As I understand, both cortisol and glucagon cause an increase in blood sugar concentrations. However I don't understand how they work differently or why they work separately. I would be very grateful ...
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1answer
113 views

Can you measure plasma glucose with a regular glucose meter?

I'm wondering if plasma glucose can be measured with a regular glucose meter and strips like this. I know these meters are normally used to measure whole blood glucose, but can they measure plasma ...
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0answers
30 views

In glycolysis, what is the source of the electron that makes NAD+ into NADH instead of NADH+? [closed]

I looked at the formula for the glycolysis reaction. The overall reaction seems balanced, however, I don't see anything on the left hand side of the equation that would provides the electron to ...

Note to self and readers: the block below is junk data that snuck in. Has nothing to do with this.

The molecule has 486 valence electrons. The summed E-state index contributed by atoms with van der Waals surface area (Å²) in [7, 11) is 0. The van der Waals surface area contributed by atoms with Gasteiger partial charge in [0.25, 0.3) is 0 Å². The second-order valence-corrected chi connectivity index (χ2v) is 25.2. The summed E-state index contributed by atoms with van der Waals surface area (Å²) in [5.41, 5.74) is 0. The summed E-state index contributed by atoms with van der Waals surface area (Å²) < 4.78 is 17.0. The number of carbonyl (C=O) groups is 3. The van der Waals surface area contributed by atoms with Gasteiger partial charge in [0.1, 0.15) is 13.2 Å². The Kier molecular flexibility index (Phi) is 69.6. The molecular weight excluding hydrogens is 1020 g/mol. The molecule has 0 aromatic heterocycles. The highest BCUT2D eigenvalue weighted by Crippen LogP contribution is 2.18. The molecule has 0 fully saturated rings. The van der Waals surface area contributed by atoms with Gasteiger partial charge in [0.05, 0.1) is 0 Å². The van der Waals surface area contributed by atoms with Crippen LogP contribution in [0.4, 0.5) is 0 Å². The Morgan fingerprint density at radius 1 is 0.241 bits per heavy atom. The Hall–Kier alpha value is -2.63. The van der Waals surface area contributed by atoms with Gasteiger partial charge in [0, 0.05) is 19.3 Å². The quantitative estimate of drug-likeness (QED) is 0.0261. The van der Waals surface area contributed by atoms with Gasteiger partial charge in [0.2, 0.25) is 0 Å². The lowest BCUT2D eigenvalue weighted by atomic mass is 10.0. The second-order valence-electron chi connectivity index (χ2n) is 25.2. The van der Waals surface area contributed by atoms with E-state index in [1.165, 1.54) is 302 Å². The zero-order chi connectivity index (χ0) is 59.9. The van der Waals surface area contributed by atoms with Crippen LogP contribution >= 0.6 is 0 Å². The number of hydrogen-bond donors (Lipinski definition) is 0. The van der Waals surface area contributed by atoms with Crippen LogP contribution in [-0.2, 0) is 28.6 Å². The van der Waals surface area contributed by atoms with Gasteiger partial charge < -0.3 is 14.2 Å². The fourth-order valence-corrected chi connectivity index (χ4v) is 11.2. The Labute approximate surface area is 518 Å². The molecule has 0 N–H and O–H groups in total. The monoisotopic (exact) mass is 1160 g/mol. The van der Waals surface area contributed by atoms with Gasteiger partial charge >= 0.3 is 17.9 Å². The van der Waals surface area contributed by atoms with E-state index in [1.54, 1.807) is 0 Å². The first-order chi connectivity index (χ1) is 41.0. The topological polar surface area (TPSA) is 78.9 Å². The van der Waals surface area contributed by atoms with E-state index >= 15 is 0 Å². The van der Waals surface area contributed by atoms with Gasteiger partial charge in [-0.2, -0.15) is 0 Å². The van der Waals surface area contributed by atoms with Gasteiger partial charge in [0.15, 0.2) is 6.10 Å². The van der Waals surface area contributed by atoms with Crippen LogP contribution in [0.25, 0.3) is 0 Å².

0
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1answer
92 views

What is the role of Aspartate Transaminase in gluconeogenesis?

I know that oxaloacetate cannot cross the mitochondrial membrane, but can instead be converted to aspartate, shuttled out, and then re-converted back to oxaloacetate. What does this have to do with ...
0
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1answer
105 views

How non-invasive blood glucose concentration measurement work?

Diabetes patients need to conduct the “fingerstick” a few times a day. One of the mechanisms of "fingerstick" is to take small amount of blood sample and put it onto a test strip. The enzyme on the ...
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Electrically facilitated active transport across a membrane

I'm trying to go back to school to do a PhD in control theory, specifically concerned with control of glucose. The glucose system can be controlled using two chemicals: insulin and glucagon. I was ...